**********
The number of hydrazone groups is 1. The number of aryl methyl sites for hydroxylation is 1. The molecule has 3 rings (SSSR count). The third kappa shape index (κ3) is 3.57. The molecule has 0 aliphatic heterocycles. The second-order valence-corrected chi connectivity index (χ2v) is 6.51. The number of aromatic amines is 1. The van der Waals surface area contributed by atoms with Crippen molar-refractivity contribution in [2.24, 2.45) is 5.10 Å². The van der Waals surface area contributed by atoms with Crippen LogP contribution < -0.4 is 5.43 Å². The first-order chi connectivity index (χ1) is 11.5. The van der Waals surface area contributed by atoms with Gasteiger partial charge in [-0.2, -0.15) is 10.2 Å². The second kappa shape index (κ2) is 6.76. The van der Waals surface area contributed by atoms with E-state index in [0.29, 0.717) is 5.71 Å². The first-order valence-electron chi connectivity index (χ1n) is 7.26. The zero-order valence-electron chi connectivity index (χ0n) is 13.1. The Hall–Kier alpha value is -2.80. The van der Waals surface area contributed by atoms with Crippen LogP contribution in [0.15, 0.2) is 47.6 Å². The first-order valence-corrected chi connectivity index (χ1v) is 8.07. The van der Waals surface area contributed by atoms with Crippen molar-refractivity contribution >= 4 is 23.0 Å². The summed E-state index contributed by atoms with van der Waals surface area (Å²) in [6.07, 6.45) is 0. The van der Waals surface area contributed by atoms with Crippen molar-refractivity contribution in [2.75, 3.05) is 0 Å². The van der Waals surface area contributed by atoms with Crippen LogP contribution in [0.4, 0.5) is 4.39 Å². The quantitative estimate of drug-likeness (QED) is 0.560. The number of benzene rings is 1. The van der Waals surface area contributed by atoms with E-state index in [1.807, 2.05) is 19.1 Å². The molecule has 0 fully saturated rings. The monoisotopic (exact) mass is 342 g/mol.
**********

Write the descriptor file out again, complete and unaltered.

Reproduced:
The number of hydrazone groups is 1. The number of aryl methyl sites for hydroxylation is 1. The molecule has 3 rings (SSSR count). The third kappa shape index (κ3) is 3.57. The molecule has 0 aliphatic heterocycles. The second-order valence-corrected chi connectivity index (χ2v) is 6.51. The number of aromatic amines is 1. The van der Waals surface area contributed by atoms with Crippen molar-refractivity contribution in [2.24, 2.45) is 5.10 Å². The van der Waals surface area contributed by atoms with Crippen LogP contribution < -0.4 is 5.43 Å². The first-order chi connectivity index (χ1) is 11.5. The van der Waals surface area contributed by atoms with Gasteiger partial charge in [-0.2, -0.15) is 10.2 Å². The second kappa shape index (κ2) is 6.76. The van der Waals surface area contributed by atoms with E-state index in [0.29, 0.717) is 5.71 Å². The first-order valence-electron chi connectivity index (χ1n) is 7.26. The zero-order valence-electron chi connectivity index (χ0n) is 13.1. The Hall–Kier alpha value is -2.80. The van der Waals surface area contributed by atoms with Crippen LogP contribution in [0.15, 0.2) is 47.6 Å². The first-order valence-corrected chi connectivity index (χ1v) is 8.07. The van der Waals surface area contributed by atoms with Crippen molar-refractivity contribution >= 4 is 23.0 Å². The summed E-state index contributed by atoms with van der Waals surface area (Å²) in [6.07, 6.45) is 0. The van der Waals surface area contributed by atoms with Crippen molar-refractivity contribution in [2.75, 3.05) is 0 Å². The van der Waals surface area contributed by atoms with Crippen LogP contribution in [0.4, 0.5) is 4.39 Å². The quantitative estimate of drug-likeness (QED) is 0.560. The number of benzene rings is 1. The van der Waals surface area contributed by atoms with E-state index in [1.807, 2.05) is 19.1 Å². The molecule has 0 fully saturated rings. The monoisotopic (exact) mass is 342 g/mol.